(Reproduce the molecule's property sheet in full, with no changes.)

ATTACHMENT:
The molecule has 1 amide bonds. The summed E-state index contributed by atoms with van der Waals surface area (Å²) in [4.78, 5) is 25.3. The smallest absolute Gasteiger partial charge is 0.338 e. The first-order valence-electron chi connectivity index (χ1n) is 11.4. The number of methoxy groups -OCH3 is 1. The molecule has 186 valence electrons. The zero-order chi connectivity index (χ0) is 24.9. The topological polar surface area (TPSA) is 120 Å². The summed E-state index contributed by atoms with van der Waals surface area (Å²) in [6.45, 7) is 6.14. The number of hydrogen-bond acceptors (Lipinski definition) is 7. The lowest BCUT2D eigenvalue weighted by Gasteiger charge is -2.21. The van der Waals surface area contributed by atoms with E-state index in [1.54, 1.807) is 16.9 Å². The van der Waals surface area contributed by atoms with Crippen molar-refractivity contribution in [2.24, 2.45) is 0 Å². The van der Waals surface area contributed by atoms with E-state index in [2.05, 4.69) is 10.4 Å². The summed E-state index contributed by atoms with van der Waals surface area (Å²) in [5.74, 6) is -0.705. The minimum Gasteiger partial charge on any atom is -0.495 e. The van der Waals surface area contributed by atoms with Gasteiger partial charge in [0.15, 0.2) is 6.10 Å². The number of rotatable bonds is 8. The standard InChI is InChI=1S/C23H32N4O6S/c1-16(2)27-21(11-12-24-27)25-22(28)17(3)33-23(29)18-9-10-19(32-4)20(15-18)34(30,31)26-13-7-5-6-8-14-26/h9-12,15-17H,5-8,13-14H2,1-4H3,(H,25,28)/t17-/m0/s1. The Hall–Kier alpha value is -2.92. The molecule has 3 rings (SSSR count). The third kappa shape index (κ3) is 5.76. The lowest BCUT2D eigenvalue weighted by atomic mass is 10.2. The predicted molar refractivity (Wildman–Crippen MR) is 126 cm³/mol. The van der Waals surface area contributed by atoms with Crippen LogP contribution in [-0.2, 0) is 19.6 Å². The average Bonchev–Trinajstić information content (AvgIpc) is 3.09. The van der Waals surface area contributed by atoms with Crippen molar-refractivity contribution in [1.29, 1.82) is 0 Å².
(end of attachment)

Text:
The molecule has 1 amide bonds. The summed E-state index contributed by atoms with van der Waals surface area (Å²) in [4.78, 5) is 25.3. The smallest absolute Gasteiger partial charge is 0.338 e. The first-order valence-electron chi connectivity index (χ1n) is 11.4. The number of methoxy groups -OCH3 is 1. The molecule has 186 valence electrons. The zero-order chi connectivity index (χ0) is 24.9. The topological polar surface area (TPSA) is 120 Å². The summed E-state index contributed by atoms with van der Waals surface area (Å²) in [6.45, 7) is 6.14. The number of hydrogen-bond acceptors (Lipinski definition) is 7. The lowest BCUT2D eigenvalue weighted by Gasteiger charge is -2.21. The van der Waals surface area contributed by atoms with E-state index in [1.54, 1.807) is 16.9 Å². The van der Waals surface area contributed by atoms with Crippen molar-refractivity contribution in [2.24, 2.45) is 0 Å². The van der Waals surface area contributed by atoms with E-state index in [2.05, 4.69) is 10.4 Å². The summed E-state index contributed by atoms with van der Waals surface area (Å²) in [5.74, 6) is -0.705. The minimum Gasteiger partial charge on any atom is -0.495 e. The van der Waals surface area contributed by atoms with Gasteiger partial charge in [0.15, 0.2) is 6.10 Å². The number of rotatable bonds is 8. The standard InChI is InChI=1S/C23H32N4O6S/c1-16(2)27-21(11-12-24-27)25-22(28)17(3)33-23(29)18-9-10-19(32-4)20(15-18)34(30,31)26-13-7-5-6-8-14-26/h9-12,15-17H,5-8,13-14H2,1-4H3,(H,25,28)/t17-/m0/s1. The Hall–Kier alpha value is -2.92. The molecule has 3 rings (SSSR count). The third kappa shape index (κ3) is 5.76. The lowest BCUT2D eigenvalue weighted by atomic mass is 10.2. The predicted molar refractivity (Wildman–Crippen MR) is 126 cm³/mol. The van der Waals surface area contributed by atoms with Crippen LogP contribution in [-0.2, 0) is 19.6 Å². The average Bonchev–Trinajstić information content (AvgIpc) is 3.09. The van der Waals surface area contributed by atoms with Crippen molar-refractivity contribution in [1.29, 1.82) is 0 Å².